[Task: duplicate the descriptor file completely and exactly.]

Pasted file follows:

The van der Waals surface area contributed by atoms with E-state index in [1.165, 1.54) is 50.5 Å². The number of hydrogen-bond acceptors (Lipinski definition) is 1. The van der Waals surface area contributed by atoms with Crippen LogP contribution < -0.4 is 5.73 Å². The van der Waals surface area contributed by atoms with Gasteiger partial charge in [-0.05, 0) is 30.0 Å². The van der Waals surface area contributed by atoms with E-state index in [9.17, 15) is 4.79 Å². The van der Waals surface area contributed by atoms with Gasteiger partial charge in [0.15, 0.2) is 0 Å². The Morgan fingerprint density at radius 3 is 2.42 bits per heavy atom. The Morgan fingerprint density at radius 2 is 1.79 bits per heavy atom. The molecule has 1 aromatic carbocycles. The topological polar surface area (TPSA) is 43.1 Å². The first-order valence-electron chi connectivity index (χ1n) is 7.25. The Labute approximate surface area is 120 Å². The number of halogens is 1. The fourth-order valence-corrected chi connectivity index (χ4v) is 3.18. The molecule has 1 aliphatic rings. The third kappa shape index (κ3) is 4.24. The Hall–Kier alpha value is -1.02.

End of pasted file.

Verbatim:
The van der Waals surface area contributed by atoms with E-state index in [1.165, 1.54) is 50.5 Å². The number of hydrogen-bond acceptors (Lipinski definition) is 1. The van der Waals surface area contributed by atoms with Crippen LogP contribution < -0.4 is 5.73 Å². The van der Waals surface area contributed by atoms with Gasteiger partial charge in [-0.05, 0) is 30.0 Å². The van der Waals surface area contributed by atoms with E-state index in [9.17, 15) is 4.79 Å². The van der Waals surface area contributed by atoms with Gasteiger partial charge in [0.15, 0.2) is 0 Å². The Morgan fingerprint density at radius 3 is 2.42 bits per heavy atom. The Morgan fingerprint density at radius 2 is 1.79 bits per heavy atom. The molecule has 1 aromatic carbocycles. The topological polar surface area (TPSA) is 43.1 Å². The first-order valence-electron chi connectivity index (χ1n) is 7.25. The Labute approximate surface area is 120 Å². The number of halogens is 1. The fourth-order valence-corrected chi connectivity index (χ4v) is 3.18. The molecule has 1 aliphatic rings. The third kappa shape index (κ3) is 4.24. The Hall–Kier alpha value is -1.02.